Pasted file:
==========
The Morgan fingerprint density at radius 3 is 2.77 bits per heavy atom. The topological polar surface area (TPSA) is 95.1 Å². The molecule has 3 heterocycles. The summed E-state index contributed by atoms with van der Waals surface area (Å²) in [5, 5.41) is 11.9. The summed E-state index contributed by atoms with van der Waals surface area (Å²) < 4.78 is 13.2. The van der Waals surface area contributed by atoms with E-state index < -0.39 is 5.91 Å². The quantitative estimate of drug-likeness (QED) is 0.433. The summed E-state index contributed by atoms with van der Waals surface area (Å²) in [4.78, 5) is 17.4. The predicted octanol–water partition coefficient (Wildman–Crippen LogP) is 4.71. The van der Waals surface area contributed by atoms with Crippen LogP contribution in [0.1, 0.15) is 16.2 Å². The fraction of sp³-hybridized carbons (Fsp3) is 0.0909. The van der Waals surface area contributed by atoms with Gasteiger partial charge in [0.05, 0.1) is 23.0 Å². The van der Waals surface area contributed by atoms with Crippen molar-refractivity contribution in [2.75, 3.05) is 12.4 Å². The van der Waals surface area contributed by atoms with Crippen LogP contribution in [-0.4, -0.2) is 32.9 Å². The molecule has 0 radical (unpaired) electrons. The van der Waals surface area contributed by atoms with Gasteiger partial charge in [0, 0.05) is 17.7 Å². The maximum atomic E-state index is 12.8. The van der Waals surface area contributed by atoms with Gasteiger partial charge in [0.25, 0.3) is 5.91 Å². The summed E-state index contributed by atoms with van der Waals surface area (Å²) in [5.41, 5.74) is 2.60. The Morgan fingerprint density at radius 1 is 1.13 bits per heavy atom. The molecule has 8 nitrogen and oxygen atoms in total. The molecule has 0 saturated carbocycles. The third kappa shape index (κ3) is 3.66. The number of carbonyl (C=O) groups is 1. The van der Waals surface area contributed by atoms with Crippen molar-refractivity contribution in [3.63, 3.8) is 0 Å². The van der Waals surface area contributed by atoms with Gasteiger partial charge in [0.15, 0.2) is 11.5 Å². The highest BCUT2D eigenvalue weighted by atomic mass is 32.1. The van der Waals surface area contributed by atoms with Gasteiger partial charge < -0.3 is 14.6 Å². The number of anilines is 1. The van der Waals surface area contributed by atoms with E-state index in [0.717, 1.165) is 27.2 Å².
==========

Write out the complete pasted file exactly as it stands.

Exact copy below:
The Morgan fingerprint density at radius 3 is 2.77 bits per heavy atom. The topological polar surface area (TPSA) is 95.1 Å². The molecule has 3 heterocycles. The summed E-state index contributed by atoms with van der Waals surface area (Å²) in [5, 5.41) is 11.9. The summed E-state index contributed by atoms with van der Waals surface area (Å²) < 4.78 is 13.2. The van der Waals surface area contributed by atoms with E-state index < -0.39 is 5.91 Å². The quantitative estimate of drug-likeness (QED) is 0.433. The summed E-state index contributed by atoms with van der Waals surface area (Å²) in [4.78, 5) is 17.4. The predicted octanol–water partition coefficient (Wildman–Crippen LogP) is 4.71. The van der Waals surface area contributed by atoms with Crippen LogP contribution in [0.1, 0.15) is 16.2 Å². The fraction of sp³-hybridized carbons (Fsp3) is 0.0909. The van der Waals surface area contributed by atoms with Gasteiger partial charge in [0.05, 0.1) is 23.0 Å². The van der Waals surface area contributed by atoms with Crippen molar-refractivity contribution in [2.75, 3.05) is 12.4 Å². The van der Waals surface area contributed by atoms with Crippen LogP contribution in [-0.4, -0.2) is 32.9 Å². The molecule has 0 radical (unpaired) electrons. The van der Waals surface area contributed by atoms with Gasteiger partial charge in [0, 0.05) is 17.7 Å². The maximum atomic E-state index is 12.8. The van der Waals surface area contributed by atoms with Gasteiger partial charge in [0.25, 0.3) is 5.91 Å². The summed E-state index contributed by atoms with van der Waals surface area (Å²) in [5.41, 5.74) is 2.60. The Morgan fingerprint density at radius 1 is 1.13 bits per heavy atom. The molecule has 8 nitrogen and oxygen atoms in total. The molecule has 0 saturated carbocycles. The third kappa shape index (κ3) is 3.66. The number of carbonyl (C=O) groups is 1. The van der Waals surface area contributed by atoms with Crippen molar-refractivity contribution in [3.63, 3.8) is 0 Å². The van der Waals surface area contributed by atoms with Gasteiger partial charge in [0.15, 0.2) is 11.5 Å². The highest BCUT2D eigenvalue weighted by atomic mass is 32.1. The van der Waals surface area contributed by atoms with Gasteiger partial charge < -0.3 is 14.6 Å². The number of anilines is 1. The van der Waals surface area contributed by atoms with E-state index in [0.717, 1.165) is 27.2 Å².